A comprehensive look at usability testing
Usability testing has an important role in UX and if you’re new to it, this article gives you a solid introduction to it with practical tips, a checklist for success and a look at our remote testing tool, Treejack.
Concepts Of Usability Testing
Usability testing is the process of evaluating a product or service with users prior to implementation. The goal of usability testing is to identify any usability issues before the product or service is released into the world for use. Usability testing is a research activity that results in both quantitative and qualitative insights and can be used to gauge user satisfaction.
A typical usability testing session is moderated and involves a participant, a facilitator and an observer. The facilitator leads the session and the observer takes notes while the participant completes the task based scenario. While this is common, usability testing is scalable and the possible approaches are endless giving you the flexibility to work with the resources you have available—sometimes one person performs the role of facilitator and observer!
Location also varies for usability testing. For example, you might conduct your testing in a lab environment or you might talk to users in a specific environment. It also worth noting that not all usability testing sessions are moderated—more about this later.
Usability testing usually occurs multiple times during the design process and can be conducted anytime you have a design you would like to test. User research activities like a focus group for example, are conducted early in the design process to explore and gain understanding before ideas are generated. Usability testing is about testing those ideas as early and as often as possible. From a fully functioning digital prototype to a simple hand drawn wireframe on paper, nothing is too unrefined or too rough to be tested.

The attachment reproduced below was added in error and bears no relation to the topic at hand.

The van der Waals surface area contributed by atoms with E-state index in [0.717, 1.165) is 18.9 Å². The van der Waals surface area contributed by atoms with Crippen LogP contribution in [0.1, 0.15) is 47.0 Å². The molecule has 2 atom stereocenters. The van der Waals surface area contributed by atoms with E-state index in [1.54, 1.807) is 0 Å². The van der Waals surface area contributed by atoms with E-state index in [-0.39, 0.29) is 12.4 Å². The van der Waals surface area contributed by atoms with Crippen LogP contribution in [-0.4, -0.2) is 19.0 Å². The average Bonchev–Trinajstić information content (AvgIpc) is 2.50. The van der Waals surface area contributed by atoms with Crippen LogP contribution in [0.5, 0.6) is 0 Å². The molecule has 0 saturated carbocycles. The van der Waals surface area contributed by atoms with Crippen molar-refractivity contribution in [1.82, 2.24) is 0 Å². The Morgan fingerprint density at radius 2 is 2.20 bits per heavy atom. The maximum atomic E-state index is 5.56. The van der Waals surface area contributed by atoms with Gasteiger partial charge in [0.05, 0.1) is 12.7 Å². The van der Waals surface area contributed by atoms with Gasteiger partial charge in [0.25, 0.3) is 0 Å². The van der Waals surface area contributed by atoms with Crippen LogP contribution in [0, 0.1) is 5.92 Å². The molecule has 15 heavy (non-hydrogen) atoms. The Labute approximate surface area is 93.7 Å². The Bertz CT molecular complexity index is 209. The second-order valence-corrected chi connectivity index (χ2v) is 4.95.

Developing a Usability Test Plan
Before you start a round of usability testing, you need to develop a usability test plan. The usability test plan will keep you organised and is an opportunity to define roles and set clear expectations upfront. The first step in developing this is to hold a meeting with your team and stakeholders to discuss what you are going to do and how you plan to achieve it. Following this meeting, a document outlining the usability test plan as it was discussed is created and shared with the group for review. Any changes suggested by the group are then added to the final document for approval from the relevant stakeholders.
What to include in your usability test plan:
- The goal, scope and intent of the usability testing
- Constraints impacting upon testing
- Details on what will be tested eg wireframes
- Schedule and testing location
- Associated costs eg participant recruitment
- Facilitator and observer details for each session
- Session details
- Participant recruitment approach
- Details of any documentation to be produced eg a report
Usability Testing Questions
Once you have developed your test plan, you need to create a list of questions and task based scenarios for the testing session. These form the structure for your testing and provide a framework of consistency across all testing sessions in the study.
The questions serve as a warm up to ease the participant into the session and can also provide insights on the user that you may not have had before. These questions can be a combination of open and closed questions and are especially useful if you are also developing personas for example. Some examples of what you might ask include:
- Tell me about a recent experience you had with this product/service
- Do you currently use this product/service?